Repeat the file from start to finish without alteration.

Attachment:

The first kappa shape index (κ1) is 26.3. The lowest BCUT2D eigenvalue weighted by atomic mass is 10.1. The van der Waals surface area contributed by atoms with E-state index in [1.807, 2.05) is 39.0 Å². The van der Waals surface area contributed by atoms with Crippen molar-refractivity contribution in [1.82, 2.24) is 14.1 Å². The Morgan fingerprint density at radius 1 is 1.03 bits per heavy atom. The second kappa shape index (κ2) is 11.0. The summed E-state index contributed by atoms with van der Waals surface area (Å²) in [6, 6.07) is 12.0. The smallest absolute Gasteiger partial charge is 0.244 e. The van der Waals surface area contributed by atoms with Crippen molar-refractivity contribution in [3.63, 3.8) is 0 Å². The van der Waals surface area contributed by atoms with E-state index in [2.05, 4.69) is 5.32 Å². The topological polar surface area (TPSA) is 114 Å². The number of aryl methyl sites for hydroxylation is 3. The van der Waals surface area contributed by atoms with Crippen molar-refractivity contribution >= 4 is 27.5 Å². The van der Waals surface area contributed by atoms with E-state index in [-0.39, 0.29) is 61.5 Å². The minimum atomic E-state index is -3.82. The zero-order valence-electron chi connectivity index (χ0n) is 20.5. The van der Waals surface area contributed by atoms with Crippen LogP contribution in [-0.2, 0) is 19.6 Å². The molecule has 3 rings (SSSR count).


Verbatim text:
The first kappa shape index (κ1) is 26.3. The lowest BCUT2D eigenvalue weighted by atomic mass is 10.1. The van der Waals surface area contributed by atoms with E-state index in [1.807, 2.05) is 39.0 Å². The van der Waals surface area contributed by atoms with Crippen molar-refractivity contribution in [1.82, 2.24) is 14.1 Å². The Morgan fingerprint density at radius 1 is 1.03 bits per heavy atom. The second kappa shape index (κ2) is 11.0. The summed E-state index contributed by atoms with van der Waals surface area (Å²) in [6, 6.07) is 12.0. The smallest absolute Gasteiger partial charge is 0.244 e. The van der Waals surface area contributed by atoms with Crippen molar-refractivity contribution in [3.63, 3.8) is 0 Å². The van der Waals surface area contributed by atoms with E-state index in [2.05, 4.69) is 5.32 Å². The topological polar surface area (TPSA) is 114 Å². The number of aryl methyl sites for hydroxylation is 3. The van der Waals surface area contributed by atoms with Crippen molar-refractivity contribution >= 4 is 27.5 Å². The van der Waals surface area contributed by atoms with E-state index in [-0.39, 0.29) is 61.5 Å². The minimum atomic E-state index is -3.82. The zero-order valence-electron chi connectivity index (χ0n) is 20.5. The van der Waals surface area contributed by atoms with Crippen LogP contribution in [-0.2, 0) is 19.6 Å². The molecule has 3 rings (SSSR count).